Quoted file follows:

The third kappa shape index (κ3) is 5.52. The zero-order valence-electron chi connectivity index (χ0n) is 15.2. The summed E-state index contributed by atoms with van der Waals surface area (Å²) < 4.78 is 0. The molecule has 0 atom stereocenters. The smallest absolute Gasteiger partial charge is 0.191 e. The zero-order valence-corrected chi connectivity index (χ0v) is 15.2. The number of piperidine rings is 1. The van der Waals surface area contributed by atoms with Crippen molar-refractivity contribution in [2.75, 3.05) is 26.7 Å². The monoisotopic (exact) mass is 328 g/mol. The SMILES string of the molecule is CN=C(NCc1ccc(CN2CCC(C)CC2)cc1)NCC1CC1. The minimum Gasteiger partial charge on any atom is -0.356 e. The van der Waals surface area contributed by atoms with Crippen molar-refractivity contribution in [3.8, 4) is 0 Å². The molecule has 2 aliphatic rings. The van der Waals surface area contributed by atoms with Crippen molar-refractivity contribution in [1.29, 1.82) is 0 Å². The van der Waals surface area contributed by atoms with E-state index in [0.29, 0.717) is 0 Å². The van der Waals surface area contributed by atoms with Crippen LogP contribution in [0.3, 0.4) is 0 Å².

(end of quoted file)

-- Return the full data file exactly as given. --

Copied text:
The third kappa shape index (κ3) is 5.52. The zero-order valence-electron chi connectivity index (χ0n) is 15.2. The summed E-state index contributed by atoms with van der Waals surface area (Å²) < 4.78 is 0. The molecule has 0 atom stereocenters. The smallest absolute Gasteiger partial charge is 0.191 e. The zero-order valence-corrected chi connectivity index (χ0v) is 15.2. The number of piperidine rings is 1. The van der Waals surface area contributed by atoms with Crippen molar-refractivity contribution in [2.75, 3.05) is 26.7 Å². The monoisotopic (exact) mass is 328 g/mol. The SMILES string of the molecule is CN=C(NCc1ccc(CN2CCC(C)CC2)cc1)NCC1CC1. The minimum Gasteiger partial charge on any atom is -0.356 e. The van der Waals surface area contributed by atoms with Crippen molar-refractivity contribution in [3.8, 4) is 0 Å². The molecule has 2 aliphatic rings. The van der Waals surface area contributed by atoms with Crippen molar-refractivity contribution in [1.29, 1.82) is 0 Å². The van der Waals surface area contributed by atoms with E-state index in [0.29, 0.717) is 0 Å². The van der Waals surface area contributed by atoms with Crippen LogP contribution in [0.3, 0.4) is 0 Å².